Let me just start by saying, I am the self-proclaimed Christmas Queen. I love Christmas in the worst way, like as much love as you can have for a month of the year, that is how much love I have for the Christmas season. I start a secret relationship with Christmas music probably about two weeks before Thanksgiving, which turns into a slow but sure scattering of wintery objects around our house, which (this year) turned into a tree cut and decorated on Thanksgiving Eve. Patience is not my virtue.
I have the sweetest memories of Christmas from my growing up years. You see, if I am the Christmas Queen, my Dad is Santa. Like seriously, he has a gift wrapping room in the basement each year, and a storage room that, if displayed, could be our own Christmas Tree Hill. Dad used to take Carolyn and I to New York City each year, right between our birthdays and Christmas. We would admire department store windows, sip hot cocoa in Macy's cafe, eat at Olive Garden in Times Square (the epitome of living the dream at that point in time) and of course get pictures in front of the Rockefeller Tree. This was all while wearing matching plaid pleated pants (try saying that three times fast) and sweater sets that Dad picked for us himself. What a special time.
But seriously my growing up years really shaped the way I celebrate life, and for that I am so thankful. I learned to make everything fun, and go all out on each holiday from my dad's enthusiasm (which was not limited to Christmastime, but ended up involving leprechauns and Easter bunnies and Valentine's day treats).
I feel like each year though, the holiday season, specifically the Christmas season, becomes more and more commercialized. It inundates radio stations and TV channels with ads on the best gifts to give, and get. Stores are covered in glittery decor, "deals" are everywhere, and don't even get me started on the Target dollar section for all kinds of little unneccesaries.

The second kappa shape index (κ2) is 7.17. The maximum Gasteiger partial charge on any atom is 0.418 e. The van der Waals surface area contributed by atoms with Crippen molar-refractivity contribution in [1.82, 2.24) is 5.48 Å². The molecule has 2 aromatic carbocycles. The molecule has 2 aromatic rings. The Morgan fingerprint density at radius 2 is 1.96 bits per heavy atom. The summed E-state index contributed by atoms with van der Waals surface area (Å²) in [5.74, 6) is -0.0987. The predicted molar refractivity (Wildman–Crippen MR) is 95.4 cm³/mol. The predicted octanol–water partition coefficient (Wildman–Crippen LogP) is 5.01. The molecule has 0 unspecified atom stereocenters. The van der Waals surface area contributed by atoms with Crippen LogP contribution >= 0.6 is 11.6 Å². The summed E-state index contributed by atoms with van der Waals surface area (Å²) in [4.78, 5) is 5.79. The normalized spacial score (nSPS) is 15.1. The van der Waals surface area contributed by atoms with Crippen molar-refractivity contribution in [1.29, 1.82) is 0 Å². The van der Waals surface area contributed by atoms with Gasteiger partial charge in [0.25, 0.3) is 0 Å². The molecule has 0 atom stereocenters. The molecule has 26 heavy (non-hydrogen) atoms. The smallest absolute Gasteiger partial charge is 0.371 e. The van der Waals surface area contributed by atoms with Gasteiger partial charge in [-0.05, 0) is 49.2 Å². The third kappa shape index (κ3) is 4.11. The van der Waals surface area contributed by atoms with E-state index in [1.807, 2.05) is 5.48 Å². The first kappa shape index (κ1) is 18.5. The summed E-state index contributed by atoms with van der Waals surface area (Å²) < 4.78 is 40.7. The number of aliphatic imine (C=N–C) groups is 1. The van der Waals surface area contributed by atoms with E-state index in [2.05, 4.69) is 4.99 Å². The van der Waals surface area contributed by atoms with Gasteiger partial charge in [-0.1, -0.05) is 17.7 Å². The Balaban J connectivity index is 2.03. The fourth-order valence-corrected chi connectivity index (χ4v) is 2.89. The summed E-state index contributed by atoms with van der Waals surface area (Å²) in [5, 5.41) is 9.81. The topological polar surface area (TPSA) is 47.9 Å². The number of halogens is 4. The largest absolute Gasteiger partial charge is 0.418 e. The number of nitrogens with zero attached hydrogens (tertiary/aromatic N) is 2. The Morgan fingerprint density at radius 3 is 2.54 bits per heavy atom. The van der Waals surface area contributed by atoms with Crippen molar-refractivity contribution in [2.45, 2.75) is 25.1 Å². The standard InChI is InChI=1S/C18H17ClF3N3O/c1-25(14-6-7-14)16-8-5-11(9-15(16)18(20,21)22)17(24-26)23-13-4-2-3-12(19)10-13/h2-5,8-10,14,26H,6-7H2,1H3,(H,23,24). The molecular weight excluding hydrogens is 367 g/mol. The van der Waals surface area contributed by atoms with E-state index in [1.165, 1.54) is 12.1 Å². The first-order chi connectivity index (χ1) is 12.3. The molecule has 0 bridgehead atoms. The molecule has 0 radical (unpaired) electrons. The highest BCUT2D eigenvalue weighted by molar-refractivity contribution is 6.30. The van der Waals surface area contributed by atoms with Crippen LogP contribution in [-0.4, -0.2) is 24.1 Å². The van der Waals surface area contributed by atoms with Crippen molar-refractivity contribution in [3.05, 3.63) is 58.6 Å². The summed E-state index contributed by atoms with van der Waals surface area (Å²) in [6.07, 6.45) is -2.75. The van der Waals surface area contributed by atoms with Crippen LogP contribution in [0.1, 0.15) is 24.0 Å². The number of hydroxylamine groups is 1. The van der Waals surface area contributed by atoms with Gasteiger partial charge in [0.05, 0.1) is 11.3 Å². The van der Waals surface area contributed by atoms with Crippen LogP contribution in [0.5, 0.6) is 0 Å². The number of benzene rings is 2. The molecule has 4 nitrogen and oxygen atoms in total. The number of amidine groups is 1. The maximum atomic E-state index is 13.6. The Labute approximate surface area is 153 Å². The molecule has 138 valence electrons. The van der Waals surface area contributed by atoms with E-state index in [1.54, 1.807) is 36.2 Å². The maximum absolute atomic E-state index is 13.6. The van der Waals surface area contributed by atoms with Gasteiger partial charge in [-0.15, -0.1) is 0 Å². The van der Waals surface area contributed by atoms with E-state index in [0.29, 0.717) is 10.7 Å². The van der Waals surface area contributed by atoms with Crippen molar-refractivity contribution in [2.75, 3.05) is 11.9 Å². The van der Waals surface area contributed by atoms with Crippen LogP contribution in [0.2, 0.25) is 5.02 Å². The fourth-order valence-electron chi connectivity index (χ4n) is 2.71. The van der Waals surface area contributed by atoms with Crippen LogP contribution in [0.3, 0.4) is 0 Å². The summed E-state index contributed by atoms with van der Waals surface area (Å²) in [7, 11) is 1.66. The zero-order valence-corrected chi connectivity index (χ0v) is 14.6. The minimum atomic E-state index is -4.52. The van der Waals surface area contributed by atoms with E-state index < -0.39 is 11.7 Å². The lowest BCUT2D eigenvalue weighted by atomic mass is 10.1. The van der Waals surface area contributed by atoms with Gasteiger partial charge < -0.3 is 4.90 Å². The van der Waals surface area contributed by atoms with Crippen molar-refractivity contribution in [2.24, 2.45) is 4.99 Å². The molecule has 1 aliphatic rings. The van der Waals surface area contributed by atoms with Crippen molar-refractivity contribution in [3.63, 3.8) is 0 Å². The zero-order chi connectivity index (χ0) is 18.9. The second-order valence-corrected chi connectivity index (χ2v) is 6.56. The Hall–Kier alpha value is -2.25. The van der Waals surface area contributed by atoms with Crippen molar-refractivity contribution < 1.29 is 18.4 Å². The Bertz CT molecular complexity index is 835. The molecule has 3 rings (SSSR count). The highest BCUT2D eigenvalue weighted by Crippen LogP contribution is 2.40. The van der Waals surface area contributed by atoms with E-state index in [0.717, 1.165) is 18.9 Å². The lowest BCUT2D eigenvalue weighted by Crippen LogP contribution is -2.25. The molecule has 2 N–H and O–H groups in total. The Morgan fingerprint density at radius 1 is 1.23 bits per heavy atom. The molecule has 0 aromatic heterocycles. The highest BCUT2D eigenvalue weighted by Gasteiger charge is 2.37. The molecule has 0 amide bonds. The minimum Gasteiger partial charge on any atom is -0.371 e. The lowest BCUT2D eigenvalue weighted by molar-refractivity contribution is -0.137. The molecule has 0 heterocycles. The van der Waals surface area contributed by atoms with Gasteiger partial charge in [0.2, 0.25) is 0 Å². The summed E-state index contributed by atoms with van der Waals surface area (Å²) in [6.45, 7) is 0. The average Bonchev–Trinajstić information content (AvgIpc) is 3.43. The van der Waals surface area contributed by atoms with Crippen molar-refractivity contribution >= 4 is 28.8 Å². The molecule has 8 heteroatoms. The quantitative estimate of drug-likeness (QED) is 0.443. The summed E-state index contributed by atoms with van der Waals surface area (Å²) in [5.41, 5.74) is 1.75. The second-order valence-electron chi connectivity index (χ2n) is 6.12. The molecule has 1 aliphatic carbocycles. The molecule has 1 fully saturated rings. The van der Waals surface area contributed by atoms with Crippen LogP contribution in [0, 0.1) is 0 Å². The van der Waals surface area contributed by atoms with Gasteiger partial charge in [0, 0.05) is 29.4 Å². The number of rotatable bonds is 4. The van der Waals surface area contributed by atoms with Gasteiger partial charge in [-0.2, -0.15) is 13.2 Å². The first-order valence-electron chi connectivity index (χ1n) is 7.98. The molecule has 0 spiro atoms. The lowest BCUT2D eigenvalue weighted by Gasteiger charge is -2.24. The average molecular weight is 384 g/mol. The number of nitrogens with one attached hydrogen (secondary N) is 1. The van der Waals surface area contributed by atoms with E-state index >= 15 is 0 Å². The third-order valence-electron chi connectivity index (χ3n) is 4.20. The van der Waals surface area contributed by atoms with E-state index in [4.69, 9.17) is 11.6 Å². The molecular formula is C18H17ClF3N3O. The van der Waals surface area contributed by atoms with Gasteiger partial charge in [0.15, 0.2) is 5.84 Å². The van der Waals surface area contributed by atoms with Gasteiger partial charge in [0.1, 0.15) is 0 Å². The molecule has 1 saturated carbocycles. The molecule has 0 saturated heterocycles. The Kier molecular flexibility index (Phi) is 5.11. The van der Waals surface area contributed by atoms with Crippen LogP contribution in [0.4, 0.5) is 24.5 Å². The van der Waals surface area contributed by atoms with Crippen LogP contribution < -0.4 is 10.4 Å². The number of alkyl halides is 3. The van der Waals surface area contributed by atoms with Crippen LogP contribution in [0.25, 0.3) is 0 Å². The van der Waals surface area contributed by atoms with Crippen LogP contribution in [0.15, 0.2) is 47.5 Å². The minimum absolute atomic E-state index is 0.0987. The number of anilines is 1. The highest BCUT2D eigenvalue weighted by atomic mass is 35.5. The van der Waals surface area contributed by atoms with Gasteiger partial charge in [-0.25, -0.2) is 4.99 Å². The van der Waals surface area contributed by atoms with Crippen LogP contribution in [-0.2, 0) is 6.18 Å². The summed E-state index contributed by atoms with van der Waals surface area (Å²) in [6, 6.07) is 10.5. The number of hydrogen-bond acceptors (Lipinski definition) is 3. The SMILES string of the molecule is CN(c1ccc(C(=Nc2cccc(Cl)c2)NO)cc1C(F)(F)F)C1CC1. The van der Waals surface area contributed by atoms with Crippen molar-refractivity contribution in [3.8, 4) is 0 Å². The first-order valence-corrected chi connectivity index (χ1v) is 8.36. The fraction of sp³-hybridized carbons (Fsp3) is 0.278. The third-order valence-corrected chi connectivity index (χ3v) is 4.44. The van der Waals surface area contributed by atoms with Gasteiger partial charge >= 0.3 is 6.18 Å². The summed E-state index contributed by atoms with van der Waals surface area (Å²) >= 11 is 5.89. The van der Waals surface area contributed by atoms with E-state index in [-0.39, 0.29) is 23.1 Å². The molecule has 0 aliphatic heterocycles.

This year I think I'm feeling it the most, and the best way to describe that feeling is this- Too much of a good thing CAN actually be TOO MUCH. I'm feeling it with my sugar intake, my hot drink cravings, my spending habits, and my decorating. There comes a point when things stop being special if you just keep "consuming" more and more. I'm realizing that if I try and stay in tune with everything the culture has to say about Christmas, I'll just be playing catch up throughout the month of December, and I hate to think of all the moments I'd miss.
This year I got super into decorating, and I totally had my shopping done by December 1st but kept going anyway. I packed our schedule full of festive things that ended up exhausting us, and so far I've probably drank hot chocolate 20 out of the 25 days before Christmas. But these past few days, when I've chosen to slow life down, I have looked forward to this weekof celebration the most. There's no rush, and it's not a race to have the most done, prettiest things, best gifts...unless I choose to make it that.
Too much of a good thing can be too much, but only if you let it consume you.